It seems to me that there's a useful lesson in thinking about the difference in gameplay that flows from having just a few levels (as in AD&D, for example) and many levels (as in many MMORPGs).
Namely, when levels come more frequently (because there are more of them), they become more of an object of focus by the player. The practical result is that players consciously focus on taking actions that will ding their character to the next level. Among other things, they spend time bottom-feeding for safe XP.
When there are only a few levels, by contrast, and the time between dings is accordingly much longer, my experience has been that players stop spending their time doing things just to raise their level and concentrate instead on just playing the game. Only when they know they're about to ding do they start altering their play behaviors to rack up cheap XP. The rest of the time, they're fully immersed in whatever deviltry the DM is throwing at them.
Isn't that latter kind of behavior what we should prefer in MMORPGs as well, rather than the mindless grinding for cheap XP that having lots of levels provokes?
The obvious objection to this is "MMORPG players clearly want their rewards on a more frequent schedule than in 10-level games like AD&D." OK... but who said that increasing a character level was the only possible reward? Anything that can be keyed to a level can be pulled out of that system and used as a reward for good gameplay. And the perceived value of each reward can be used to fix a ratio for desired rewards. Character levels are absolutely not the only way to persuade players to keep playing.
(For more on the subject of reward schedules, please see John Hopson's excellent Gamasutra article, "Behavioral Game Design".)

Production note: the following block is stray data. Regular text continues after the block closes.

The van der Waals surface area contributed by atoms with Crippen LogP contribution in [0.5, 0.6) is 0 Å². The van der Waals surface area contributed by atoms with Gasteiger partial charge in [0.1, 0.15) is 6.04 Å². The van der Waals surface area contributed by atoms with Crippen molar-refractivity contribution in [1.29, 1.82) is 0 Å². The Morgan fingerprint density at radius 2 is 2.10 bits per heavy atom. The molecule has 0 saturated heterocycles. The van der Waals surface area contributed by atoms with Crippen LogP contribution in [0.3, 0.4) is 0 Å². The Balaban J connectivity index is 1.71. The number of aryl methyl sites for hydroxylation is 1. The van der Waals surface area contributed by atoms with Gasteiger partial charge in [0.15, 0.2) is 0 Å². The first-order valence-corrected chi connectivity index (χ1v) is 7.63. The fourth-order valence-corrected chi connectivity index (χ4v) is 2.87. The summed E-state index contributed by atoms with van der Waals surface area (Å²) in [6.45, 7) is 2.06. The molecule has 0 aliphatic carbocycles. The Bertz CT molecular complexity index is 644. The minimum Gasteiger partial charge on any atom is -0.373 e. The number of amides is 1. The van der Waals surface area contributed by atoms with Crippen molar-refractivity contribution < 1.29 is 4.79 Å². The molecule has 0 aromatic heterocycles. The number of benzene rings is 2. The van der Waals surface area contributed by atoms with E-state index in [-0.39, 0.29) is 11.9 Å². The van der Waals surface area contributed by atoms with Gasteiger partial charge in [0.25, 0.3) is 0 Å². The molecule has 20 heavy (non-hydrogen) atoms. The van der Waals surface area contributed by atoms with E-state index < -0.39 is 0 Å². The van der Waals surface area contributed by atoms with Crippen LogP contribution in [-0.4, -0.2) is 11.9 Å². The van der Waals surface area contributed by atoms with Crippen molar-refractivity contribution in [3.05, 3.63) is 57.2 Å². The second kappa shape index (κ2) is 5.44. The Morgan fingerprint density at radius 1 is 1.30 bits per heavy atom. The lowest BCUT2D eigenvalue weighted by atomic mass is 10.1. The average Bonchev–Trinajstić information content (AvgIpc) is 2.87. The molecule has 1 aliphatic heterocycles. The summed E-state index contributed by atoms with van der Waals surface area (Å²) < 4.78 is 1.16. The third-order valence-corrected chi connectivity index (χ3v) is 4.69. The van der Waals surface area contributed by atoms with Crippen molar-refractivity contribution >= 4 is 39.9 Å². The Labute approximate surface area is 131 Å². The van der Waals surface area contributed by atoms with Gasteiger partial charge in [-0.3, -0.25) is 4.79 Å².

So my preference for Star Trek Online would be... do both. There would be only a few ranks, but departments (Science, Tactical, etc.) would have multiple levels. In this way there'd be the long-term progression in rank so that players wouldn't be focused on "leveling up to Captain," but they'd still have the possibility of achieving the shorter-term reward of improvement in their department if that appeals to them.
Specifically, there would be ten or fewer Starfleet ranks, each separated by a significant number of prestige points, and each offering unique rewards. That should provide the benefits of character levels without promoting the utterly mechanical level-grinding behavior that makes most MMORPGs the equivalent of running in circles (only without the health benefits).
In addition, departments could offer 40 or 60 or even 100 levels (although 100 levels could make skill improvement stupidly trivial). While I'm not wild about any kind of arbitrary magic number system for describing a character's capabilities (I much prefer specific skills), this could be a convenient way for players who like that sort of thing to measure their character against other characters. If advancement in one's department level is based on skills learned, rather than the other way around (which it could easily be), then even this concern is addressed.
Overall, providing a system of multiple character advancement tracks may be the best way for a MMORPG based on Star Trek to go.